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‘Hidden Child’ of the Holocaust Speaks at Kristallnacht Commemoration

Hidden Child survivor of the Holocaust, Albert Hepner, speaks at Kean University

The lifelong psychological toll of the Holocaust on children who lived in hiding to avoid capture by the Nazis was recounted in emotional detail this week at Kean by Albert Hepner, one of those “hidden children.”

Hepner, the author of Avrumele: Recollections of a Hidden Child, and a Kean adjunct ESL professor, was the featured speaker at the Holocaust Resource Center’s commemoration of the 80th anniversary of Kristallnacht, the “Night of Broken Glass.” That name reflects the night when Nazi anti-semitic policies triggered violence in 1938 and nearly 100 German Jews were killed. Hepner lived in hiding in Brussels, separated from his family, from the ages of five to 10.

“In many ways, I remain a hidden person,” he said, recalling that the experience forced him to deny who he was. “I was scared the entire time. Everybody was a stranger, and there was no hope ahead.”

Hepner described a fractured relationship with his mother, whom he didn’t see at all for two of his years in hiding, and who waved him away from her window once, when he ran to her scared in the middle of the night. Meeting with other hidden children in 1991 helped heal many of his emotional scars, he said.

The Kean commemoration, held on November 5, came about a week after the Tree of Life massacre in Pittsburgh, in which 11 Jews were murdered as they worshipped at their synagogue.

“It feels exasperating to me when you hear what is going on now,” Hepner said. “I am very, very angry that it hasn’t changed, and I don’t know what will change it.”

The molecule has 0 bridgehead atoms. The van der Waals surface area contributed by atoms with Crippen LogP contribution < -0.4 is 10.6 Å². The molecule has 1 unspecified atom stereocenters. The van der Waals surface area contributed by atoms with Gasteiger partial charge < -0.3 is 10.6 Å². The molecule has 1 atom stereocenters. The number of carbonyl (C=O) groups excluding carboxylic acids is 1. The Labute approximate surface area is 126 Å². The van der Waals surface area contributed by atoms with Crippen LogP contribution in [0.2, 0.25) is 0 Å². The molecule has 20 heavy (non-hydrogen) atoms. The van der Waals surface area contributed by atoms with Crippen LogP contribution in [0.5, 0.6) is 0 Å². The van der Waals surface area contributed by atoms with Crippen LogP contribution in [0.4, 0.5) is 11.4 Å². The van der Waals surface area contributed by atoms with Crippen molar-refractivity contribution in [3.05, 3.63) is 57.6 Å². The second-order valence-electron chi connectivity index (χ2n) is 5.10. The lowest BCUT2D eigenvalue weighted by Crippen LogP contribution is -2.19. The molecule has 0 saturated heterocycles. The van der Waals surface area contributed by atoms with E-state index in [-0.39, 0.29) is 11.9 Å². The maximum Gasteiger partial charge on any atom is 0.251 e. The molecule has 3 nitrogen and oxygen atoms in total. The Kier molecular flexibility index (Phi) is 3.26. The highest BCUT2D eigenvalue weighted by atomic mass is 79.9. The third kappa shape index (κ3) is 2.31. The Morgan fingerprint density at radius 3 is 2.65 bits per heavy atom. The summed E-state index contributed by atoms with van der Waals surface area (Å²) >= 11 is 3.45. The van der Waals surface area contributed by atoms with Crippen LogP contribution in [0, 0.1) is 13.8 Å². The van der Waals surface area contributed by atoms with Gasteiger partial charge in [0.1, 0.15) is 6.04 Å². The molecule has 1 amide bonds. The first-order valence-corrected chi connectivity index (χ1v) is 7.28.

The mission of the Holocaust Resource Center is to foster awareness of the Holocaust among students, teachers and community members.

“Albert Hepner’s moving eyewitness testimony about a childhood destroyed by Nazism, delivered with courage and conviction, is the most powerful tool for helping students think about the Holocaust on an individual level,” said Adara Goldberg, Ph.D., director of of the Center. “Eighty years after Kristallnacht, as we are witnessing a resurgence in racism-fueled hate crimes in America and abroad, his story is more important than ever.”

The audience of Kean community members, including students like Patrick Smith, a freshman political science major from Sayreville, was moved by Hepner’s story.

“The image in my head of my mother waving me away and telling me not to come back brings a tear to my eye,” Smith said. “I am very thankful that he could tell his story, but I am sad that he had the experiences in the first place.”

A second Kristallnacht commemoration was held at the Kean Ocean campus in Toms River, with Fred Heyman, a Holocaust survivor and the subject of the documentary Be An Upstander: The Fred Heyman Story, as the featured speaker.